Was it really E.B. White who said this? As far as I know this was to help people to learn how to pronounce words, it was not a statement of philosophy.

    E.B. White was a meticulous writer and would not be impressed by this essay. One of the things he said in "The Elements of Style" was: Edit ruthlessly.


  • I think that's a great idea! There should be a forum for discussion....

    Use the net, Luke! (or should I say Lisa). you can start with the USENET group "misc.writing", or just go to Yahoo and do a search on "writing".


  • I think the Melisa virus is much more likely to matter to the average nerd than yet another OSS peice.

    Nope...because the average nerd doesn't use M$ apps, and hence is immune to Melissa.

    Interestingly enough, although I get a ton of email, I've gotten zero Melissa-virii emailed to me, which implies that no one I know uses M$-based-email, either! Kind of surprising, since that includes my non-nerd family. But encouraging.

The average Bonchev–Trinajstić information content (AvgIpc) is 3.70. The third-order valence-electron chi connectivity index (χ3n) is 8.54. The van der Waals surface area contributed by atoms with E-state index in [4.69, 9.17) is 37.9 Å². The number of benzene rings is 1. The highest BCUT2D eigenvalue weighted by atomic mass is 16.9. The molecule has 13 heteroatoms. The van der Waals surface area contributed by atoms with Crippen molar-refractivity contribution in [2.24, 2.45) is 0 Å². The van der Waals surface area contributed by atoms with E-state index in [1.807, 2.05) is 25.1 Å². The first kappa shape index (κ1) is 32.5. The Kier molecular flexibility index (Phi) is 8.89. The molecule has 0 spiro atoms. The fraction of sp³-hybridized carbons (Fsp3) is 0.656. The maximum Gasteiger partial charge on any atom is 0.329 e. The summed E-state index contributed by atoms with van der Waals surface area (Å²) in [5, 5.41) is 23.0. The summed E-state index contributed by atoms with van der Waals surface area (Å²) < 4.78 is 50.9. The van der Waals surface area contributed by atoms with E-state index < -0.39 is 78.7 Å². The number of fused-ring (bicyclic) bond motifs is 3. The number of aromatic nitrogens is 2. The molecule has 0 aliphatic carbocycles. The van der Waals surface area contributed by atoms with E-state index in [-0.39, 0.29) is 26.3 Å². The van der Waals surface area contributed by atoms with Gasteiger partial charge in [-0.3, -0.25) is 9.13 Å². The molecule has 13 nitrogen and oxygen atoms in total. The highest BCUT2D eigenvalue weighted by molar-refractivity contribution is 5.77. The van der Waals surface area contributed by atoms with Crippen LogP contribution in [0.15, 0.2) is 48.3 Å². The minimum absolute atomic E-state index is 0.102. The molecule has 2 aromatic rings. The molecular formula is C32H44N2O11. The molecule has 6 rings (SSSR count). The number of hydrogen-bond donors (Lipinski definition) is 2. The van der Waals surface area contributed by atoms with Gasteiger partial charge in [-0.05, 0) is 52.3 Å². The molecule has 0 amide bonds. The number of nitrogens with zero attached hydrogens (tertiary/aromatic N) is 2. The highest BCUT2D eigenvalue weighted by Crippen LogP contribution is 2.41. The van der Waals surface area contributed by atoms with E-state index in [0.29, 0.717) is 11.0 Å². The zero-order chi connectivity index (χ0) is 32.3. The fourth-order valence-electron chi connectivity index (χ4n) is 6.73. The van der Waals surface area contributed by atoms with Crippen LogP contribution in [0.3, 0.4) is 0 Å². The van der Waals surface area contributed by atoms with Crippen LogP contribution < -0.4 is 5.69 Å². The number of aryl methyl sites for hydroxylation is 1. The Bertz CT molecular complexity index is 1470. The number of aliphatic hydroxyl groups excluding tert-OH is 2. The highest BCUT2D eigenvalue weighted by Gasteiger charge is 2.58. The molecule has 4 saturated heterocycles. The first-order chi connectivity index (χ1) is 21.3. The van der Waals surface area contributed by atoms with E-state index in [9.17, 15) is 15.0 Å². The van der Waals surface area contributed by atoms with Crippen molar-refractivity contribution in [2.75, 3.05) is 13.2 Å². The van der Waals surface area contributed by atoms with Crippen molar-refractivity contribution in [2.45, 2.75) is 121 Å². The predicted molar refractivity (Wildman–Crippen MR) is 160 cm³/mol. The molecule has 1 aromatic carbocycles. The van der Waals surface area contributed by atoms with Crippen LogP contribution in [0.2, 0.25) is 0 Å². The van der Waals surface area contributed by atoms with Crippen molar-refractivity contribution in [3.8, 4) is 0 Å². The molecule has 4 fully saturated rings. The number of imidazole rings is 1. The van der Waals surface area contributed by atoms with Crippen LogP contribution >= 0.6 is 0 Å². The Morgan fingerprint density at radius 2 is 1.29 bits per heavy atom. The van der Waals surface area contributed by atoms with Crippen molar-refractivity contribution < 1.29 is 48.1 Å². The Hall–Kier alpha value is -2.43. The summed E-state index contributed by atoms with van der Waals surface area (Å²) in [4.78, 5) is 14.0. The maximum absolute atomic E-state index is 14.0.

• Incorrect. Look at the slashdot stats page - more than half the slashdot visitors read the page using Windows.

    Oh. Okay, okay. In that case, I should have said that most nerds don't WANT to use M$ apps. ;-)

    I also think that the appeal of /. has been steadily broadening. I'm much less sure of who is the readership than I was last year.

    ...Except that I keep seeing more and more names I recognize, such as some of the (in-)famous Net God Cabal people from the 80's, and other previously high profile folks that I'd completely lost track of.